It’s a very strange feeling starting the transplant assessment journey. I feel like my life is in the hands of someone else. The final answer could be a yes and the potential to save my life, or the final answer could be a no and that’s it, the end. I’d deliberately not really thought about the implications of it in the proceeding weeks, so the day before my first assessment meeting when I started to process it I was a bag of stressed-out nerves! I would rather have postponed the appointment, as the whole time that the decision has not been made I still have hope and a chance. As soon as a decision has been made, then that is it. And I have to get on with the result. It terrifies me to think that they’ll say no, so in many ways I’d rather not get my final result.
It was our first time visiting Harefield Hospital. When I’d initially been told I needed a transplant, my doctor had asked me to pick between being referred to Harefield (in London) or Papworth (in Cambridge). My immediate reaction was Papworth, I knew people who’d been treated there for a number of PH related procedures including transplant. But more importantly I’d seen their big duck pond and grounds! I am a complete country bumpkin. Every time Phil and I travel to the Brompton in central London, it takes two of us: Phil to drive, and me to navigate and to squeal about the manic drivers around us! If I was to be recuperating anywhere, I’d rather be surrounded by peace and tranquillity. However my doctor was very keen for me to go to Harefield, as it is the sister hospital of the Brompton and the two teams work quite closely together. She showed me that Harefield is not actually in central London, but instead in the outskirts (Hillingdon), and it does indeed have some grounds and countryside. Don’t worry I didn’t let fields completely sway my view, I had also checked out its credentials! Harefield performs the most heart or lung transplants in the UK yearly- almost one a week- so I felt reassured that they knew what they were doing. It is also far more convenient as is only an hour’s drive from our house, and only 5 miles from my best friend’s house!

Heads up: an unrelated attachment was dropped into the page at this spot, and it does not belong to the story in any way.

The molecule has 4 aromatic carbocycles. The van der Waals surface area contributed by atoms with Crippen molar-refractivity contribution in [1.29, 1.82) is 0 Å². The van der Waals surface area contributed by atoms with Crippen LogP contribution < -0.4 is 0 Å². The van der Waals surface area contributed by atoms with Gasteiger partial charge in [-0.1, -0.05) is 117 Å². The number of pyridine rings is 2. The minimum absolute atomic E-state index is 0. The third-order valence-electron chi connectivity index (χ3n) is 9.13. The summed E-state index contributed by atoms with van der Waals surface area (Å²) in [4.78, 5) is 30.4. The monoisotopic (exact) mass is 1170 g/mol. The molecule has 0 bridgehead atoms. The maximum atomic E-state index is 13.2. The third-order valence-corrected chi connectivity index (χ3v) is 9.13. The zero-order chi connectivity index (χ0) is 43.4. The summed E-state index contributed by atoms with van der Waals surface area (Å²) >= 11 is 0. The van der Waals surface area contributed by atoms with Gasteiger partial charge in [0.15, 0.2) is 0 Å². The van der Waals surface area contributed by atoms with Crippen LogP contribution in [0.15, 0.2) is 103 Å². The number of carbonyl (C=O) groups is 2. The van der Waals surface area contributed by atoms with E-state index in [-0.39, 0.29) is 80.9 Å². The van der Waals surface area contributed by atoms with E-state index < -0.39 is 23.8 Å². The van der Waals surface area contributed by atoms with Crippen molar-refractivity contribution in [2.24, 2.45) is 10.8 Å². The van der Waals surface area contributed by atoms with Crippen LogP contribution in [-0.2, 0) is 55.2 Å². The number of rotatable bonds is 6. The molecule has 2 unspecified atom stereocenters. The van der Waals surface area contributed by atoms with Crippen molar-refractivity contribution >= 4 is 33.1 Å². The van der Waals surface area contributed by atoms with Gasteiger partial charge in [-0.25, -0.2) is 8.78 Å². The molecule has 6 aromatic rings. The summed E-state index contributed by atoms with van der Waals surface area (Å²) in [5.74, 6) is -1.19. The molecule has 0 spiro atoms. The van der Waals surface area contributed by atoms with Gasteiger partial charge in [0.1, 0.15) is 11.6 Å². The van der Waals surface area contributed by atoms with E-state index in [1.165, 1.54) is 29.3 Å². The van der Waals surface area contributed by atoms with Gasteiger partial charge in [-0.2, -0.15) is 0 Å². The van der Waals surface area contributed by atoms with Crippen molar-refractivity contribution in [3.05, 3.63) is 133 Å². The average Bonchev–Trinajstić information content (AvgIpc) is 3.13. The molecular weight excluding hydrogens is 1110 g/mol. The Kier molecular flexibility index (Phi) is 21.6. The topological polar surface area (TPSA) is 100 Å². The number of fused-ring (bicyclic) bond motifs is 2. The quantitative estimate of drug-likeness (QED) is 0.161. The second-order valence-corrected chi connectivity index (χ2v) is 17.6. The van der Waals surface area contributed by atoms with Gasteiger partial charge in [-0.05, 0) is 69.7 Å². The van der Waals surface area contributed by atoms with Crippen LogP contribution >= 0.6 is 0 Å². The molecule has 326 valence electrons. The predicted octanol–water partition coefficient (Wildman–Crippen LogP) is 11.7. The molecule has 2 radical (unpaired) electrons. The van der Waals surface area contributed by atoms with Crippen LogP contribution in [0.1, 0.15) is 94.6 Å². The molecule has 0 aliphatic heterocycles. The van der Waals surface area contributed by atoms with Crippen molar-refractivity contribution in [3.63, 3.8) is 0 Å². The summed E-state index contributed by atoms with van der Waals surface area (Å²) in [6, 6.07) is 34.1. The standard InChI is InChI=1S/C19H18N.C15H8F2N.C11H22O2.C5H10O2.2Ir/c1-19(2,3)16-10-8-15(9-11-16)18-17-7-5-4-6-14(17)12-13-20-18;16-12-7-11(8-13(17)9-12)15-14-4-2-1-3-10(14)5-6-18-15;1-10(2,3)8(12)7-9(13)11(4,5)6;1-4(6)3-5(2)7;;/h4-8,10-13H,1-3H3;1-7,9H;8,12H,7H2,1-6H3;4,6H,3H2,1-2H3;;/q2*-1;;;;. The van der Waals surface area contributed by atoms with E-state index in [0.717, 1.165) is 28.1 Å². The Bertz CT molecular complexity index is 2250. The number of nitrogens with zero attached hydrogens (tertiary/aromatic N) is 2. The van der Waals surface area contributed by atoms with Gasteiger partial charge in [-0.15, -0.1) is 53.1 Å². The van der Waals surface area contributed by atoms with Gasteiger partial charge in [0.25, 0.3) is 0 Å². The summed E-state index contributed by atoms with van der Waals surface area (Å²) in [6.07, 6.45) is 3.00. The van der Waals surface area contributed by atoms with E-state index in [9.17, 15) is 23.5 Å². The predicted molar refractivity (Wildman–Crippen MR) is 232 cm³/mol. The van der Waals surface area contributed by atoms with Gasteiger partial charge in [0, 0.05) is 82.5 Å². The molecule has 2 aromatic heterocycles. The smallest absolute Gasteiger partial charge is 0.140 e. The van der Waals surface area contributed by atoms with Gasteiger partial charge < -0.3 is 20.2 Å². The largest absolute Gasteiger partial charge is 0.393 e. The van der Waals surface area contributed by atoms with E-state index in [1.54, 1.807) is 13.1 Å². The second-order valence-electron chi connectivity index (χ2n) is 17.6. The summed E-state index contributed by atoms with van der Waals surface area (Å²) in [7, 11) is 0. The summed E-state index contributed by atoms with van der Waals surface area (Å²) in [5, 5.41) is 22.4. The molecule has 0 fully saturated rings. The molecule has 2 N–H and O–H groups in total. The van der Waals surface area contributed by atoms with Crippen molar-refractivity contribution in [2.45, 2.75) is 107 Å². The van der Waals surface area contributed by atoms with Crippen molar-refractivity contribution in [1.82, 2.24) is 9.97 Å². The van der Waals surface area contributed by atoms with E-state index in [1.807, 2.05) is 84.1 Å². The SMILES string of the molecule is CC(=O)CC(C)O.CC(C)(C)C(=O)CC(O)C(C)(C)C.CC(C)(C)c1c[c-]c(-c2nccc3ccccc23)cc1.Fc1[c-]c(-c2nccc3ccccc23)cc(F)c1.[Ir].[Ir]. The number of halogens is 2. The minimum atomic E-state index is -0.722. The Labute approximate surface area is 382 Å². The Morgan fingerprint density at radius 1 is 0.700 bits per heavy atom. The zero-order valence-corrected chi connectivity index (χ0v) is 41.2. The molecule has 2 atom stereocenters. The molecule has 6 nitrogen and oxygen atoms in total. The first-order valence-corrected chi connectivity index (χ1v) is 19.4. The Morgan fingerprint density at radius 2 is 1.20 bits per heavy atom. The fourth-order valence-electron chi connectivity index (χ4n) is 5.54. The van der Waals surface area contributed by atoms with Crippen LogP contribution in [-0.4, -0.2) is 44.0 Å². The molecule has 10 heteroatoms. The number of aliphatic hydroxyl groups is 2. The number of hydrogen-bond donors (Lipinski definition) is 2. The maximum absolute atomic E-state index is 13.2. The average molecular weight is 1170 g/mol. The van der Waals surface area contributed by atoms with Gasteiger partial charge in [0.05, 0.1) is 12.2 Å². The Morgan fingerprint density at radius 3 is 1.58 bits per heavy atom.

Luckily it was a beautiful day, the sun was shining on us, and so we instantly got a good feeling for the place. The original building itself was built 100 years ago, but the transplant reception was all new and shiny! Over the course of the day I met with the friendly transplant coordinators, who instantly put us as ease and were willing to answer any questions we had about the process. It was a relief to like, and feel comfortable with, them as they will be our main point of contact throughout the process. I had an enormous amount of blood taken (18 test tubes)- they must be testing everything possible! I also had a chest X-Ray, a quick Lung Capacity Test, an ECG and an Echo. It felt strange to be entering this new world of transplant; as newbees we were lapping up all of the information, keen to learn everything we could about it. I got the chance to chat with a few other people who were also there for the transplant clinic, but were already on the list. It turned out to be the hottest day of the year so far, so after many hours of sitting in waiting rooms between tests, we sneaked outside to enjoy some sun, look around the grounds – and ate ice creams! It was a long long day- we were there for 9 hours, which is especially exhausting when you have an illness!